Lifetime Warranty on a Dropper?
Disrupting Lousy Warranties in Mountain Biking
Warranty is a sticky business in the bike industry. From the retail side, having worked in several bike shops, it’s easy to get jaded. Riders so often bring in products that failed catastrophically while they were “just riding along” that the industry has shortened that to “JRA.” Some people try to warranty bikes destroyed when they drive into their parking garage with their bike on the roof, or to return forks that were clearly damaged due to neglect or from being ridden into a tree, but that's just scratching the surface.
On the consumer side, many riders find it takes ages to get a response when they make a warranty inquiry, if they get a response at all. Dealing with warranty issues through a shop can be challenging because shops often need to go through the distributor, who sometimes need to talk to the manufacturer, making for a long and frustrating communication chain that often ends without any satisfaction for the customer.
Companies have even been known to change coverage, as happened with Easton’s Haven carbon wheels once the company was acquired; you may have bought a product with a lifetime warranty, but it was cancelled. Manufacturers are in a tough spot as well though because mountain biking is hard on equipment. It’s done in the dirt, mud and dust, which can destroy fragile componentry in short order. When you sell cranks, pedals or even a frame to a 250 lb. shredder, that’s not likely to help your bottom line. Imagine how civil customer service must be for roadies?
The challenges on both sides of this relationship make it a minefield. From a business perspective, the statistics are staggering at every level. It may not be surprising that customers who rate a business or a product as a 5 on a 1-5 scale are six times more likely to do business with that company again. The shocking part of that statistic is that the comparison is customers who give a 4.8 rating. Beyond that, every business owner will tell you it’s much more costly to recruit new customers than it is to retain existing ones, by a factor of 6 or 7, and returning customers spend more money as well.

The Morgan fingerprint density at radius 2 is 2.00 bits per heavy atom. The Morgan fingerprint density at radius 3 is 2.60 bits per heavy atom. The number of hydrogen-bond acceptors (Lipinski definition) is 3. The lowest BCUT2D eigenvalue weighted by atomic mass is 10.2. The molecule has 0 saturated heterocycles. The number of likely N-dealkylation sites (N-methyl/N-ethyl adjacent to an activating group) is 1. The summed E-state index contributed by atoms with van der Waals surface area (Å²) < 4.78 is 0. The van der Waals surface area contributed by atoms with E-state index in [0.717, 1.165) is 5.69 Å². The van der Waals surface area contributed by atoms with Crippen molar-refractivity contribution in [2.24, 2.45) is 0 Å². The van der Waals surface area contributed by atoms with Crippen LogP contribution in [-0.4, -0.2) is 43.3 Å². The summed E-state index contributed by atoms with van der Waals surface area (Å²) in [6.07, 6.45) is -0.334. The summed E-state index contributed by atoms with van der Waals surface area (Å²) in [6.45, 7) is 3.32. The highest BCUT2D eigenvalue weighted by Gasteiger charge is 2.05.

The word of mouth factor is also hugely important. Those who have a positive experience are likely to tell 4-6 people about it, while a dissatisfied customer will tell between 9 and 15. Hidden in that stat is that 13% of unhappy customers will tell more than 20, and this isn’t counting those who complain online. Complaints are actually the canary in the coal mine, because for every one that comes in, there are on-average 26 other customers who felt the same but didn’t bother to get in touch.
Consumers are often so jaded they give up rather than deal with the hassle of warranty claims, they just go elsewhere to replace the product that failed. Years ago I had a car repaired at Craftsman Collision here in North Vancouver, and when I got it back the rear window leaked, very badly. I kept getting a song and dance that it wasn’t their fault or that it wasn’t covered by my insurance and I eventually gave up, and gave away the car, complete with the puddle in the back seat. Customer complaints can go on forever.
Armed with this knowledge I was pleasantly surprised to see a press release from PNW Components outlining their change in warranty policy; rather than the industry standard of 1-3 years,* PNW was offering lifetime coverage on all their products. Like all warranties, there was fine print below indicating that only the original owner was eligible and that normal wear and tear wasn’t covered, but in practice, co-founder Aaron Kerson told me that the company tries to cover everything they can. In fact the policy sort of evolved as the company was in business longer; “When we first entered the market, we had a two year warranty, and then we bumped that up to three years. And for our original customers from five years ago, we were already taking care of them. And so then we were just like, all right, let's just pull the bandaid off and do this right since we were already operating that way.”
*for complex components like dropper posts I’m not aware of other companies offering lifetime warranties - (but they may indeed exist). I am aware of frame and carbon rim manufacturers and some CNC shops who make stems and the like who do however